The colors, shapes and properties of minerals vary from the bland to the magnificent. Guide to Minerals, Rocks and Fossils is a practical and authoritative handbook that is both comprehensive and easy to use.
Each of the 600 specimens is shown in full color, sometimes in two or more forms. There are also drawings that show the structure of the crystalline specimens. It covers the basics like granite, as well as oddities like meteorites and tektites.
Fossils include sponges, corals, arthropods, brachiopods, and fossil land plants.
Each is described in detail, with notes on: - color and transparency - grain size - hardness - structure - occurrence - mineralogy - distinguishing features - habit - cleavage - texture - alteration - luster
Mineral names, chemical formulae and structural data accord to international standards. This is a very complete, but attractive and useful volume in a respected series.
Amateur Geologist note: This book originally was published by Cambridge under the title of Cambridge Guide to Minerals, Rocks and Fossils with this description: Whether hiking along a mountain trail, setting up camp in the field, or working in a garden, this is the definitive resource for anyone interested in identifying the rocks, minerals, or fossils they come across. Easily portable and with nearly 250 illustrations, with 145 in full-color, Cambridge Guide to Minerals, Rocks and Fossils is an indispensable handbook for amateur collectors and specialists alike. For each mineral, the authors explain and list the physical and optical properties, from crystal systems, hardness and fracture to color, transparency, and luster. They also discuss the occurrence of each mineral, as well as handy tips on their distinguishing features. For each type of rock, the Guide lists the color, color index, grain size, texture, structure, mineralogy, and field relations. In addition, for each fossil, the authors provide their corresponding type, age, and geographical distributions, along with detailed descriptions of their sizes and shapes. The clear, informative illustrations help elucidate technical concepts that often befuddle amateur collectors.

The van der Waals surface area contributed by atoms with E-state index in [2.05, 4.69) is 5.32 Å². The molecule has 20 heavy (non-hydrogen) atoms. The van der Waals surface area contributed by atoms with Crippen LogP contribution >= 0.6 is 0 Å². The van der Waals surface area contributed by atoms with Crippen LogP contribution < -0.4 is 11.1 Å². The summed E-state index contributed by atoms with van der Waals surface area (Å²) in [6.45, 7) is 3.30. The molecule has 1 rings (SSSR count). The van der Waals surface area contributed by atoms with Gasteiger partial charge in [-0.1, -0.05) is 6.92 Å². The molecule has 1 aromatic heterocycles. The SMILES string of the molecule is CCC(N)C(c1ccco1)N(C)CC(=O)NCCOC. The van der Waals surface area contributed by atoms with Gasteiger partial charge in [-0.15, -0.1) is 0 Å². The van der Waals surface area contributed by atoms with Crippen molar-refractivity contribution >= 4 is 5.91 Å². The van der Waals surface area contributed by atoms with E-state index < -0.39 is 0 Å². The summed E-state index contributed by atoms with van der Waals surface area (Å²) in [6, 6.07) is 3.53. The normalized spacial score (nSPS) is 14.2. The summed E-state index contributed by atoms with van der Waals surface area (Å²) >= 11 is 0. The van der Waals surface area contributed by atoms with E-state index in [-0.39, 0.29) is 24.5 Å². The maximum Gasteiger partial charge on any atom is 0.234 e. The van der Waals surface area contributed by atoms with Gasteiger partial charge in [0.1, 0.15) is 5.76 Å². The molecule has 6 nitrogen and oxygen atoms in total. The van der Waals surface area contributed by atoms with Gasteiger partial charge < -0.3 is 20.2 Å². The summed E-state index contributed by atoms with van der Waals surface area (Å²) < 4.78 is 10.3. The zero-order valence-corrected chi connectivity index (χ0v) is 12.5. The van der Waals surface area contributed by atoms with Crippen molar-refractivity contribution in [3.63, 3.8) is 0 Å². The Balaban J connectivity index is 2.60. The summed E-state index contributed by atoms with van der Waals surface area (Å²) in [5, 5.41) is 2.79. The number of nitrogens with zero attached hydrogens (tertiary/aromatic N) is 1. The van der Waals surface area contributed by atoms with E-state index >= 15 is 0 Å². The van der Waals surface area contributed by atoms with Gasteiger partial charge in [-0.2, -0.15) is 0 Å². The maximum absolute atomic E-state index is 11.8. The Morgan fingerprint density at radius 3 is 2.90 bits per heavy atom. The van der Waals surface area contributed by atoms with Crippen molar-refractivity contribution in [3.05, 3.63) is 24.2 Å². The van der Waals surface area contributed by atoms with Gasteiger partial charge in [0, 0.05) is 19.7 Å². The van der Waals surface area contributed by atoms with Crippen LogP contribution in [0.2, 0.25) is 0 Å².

Chisel edge rock hammers are typically used when you want to split layers of rock apart when looking for fossils.
|Head Width||6 7/8 inches|
|Overall Length||11 inches|
|Head Weight||20 ounces|
|Total Weight||1 pound 12 ounces|
Limit; Two Estwing Supreme 20 oz Chisel Edge Rock Hammer E3-20PC per Order
The vibrating tumblers polish rocks 5 times faster than rotary tumblers! See progress in days rather than weeks!
The Raytech Tumble-Vibe 10 Industrial Vibratory Tumbler (Model TV-10) has a heavy duty drive and suspension combined with tough, cross-linked polyethylene bowl. Machine comes equipped for use with compound rinsing system Raytech FT-20. Capacity of bowl is .10 cu. ft. Machine bowl is supplied with noise dampening cover and liquid drain. Consider the TV-10 if you have larger rocks to polish or you need to handle larger loads. Holds about 8 pounds of rocks. Shipping weight is 12 lbs., 1.05 cu.ft.
Tumblers work best when they are filled to tumbling capacity. Don't make a mistake and get a machine that is too large for your tumbling needs. If you collect a few stones here and there then the TV-5 makes a better tumbler for you since it won't take as long for you to collect a full load. You won't have to throw in waste material just to make the working capacity and end up wasting polishing compounds on rocks that have not value. Consider whether two TV-5's might save you money and give you more flexibility.
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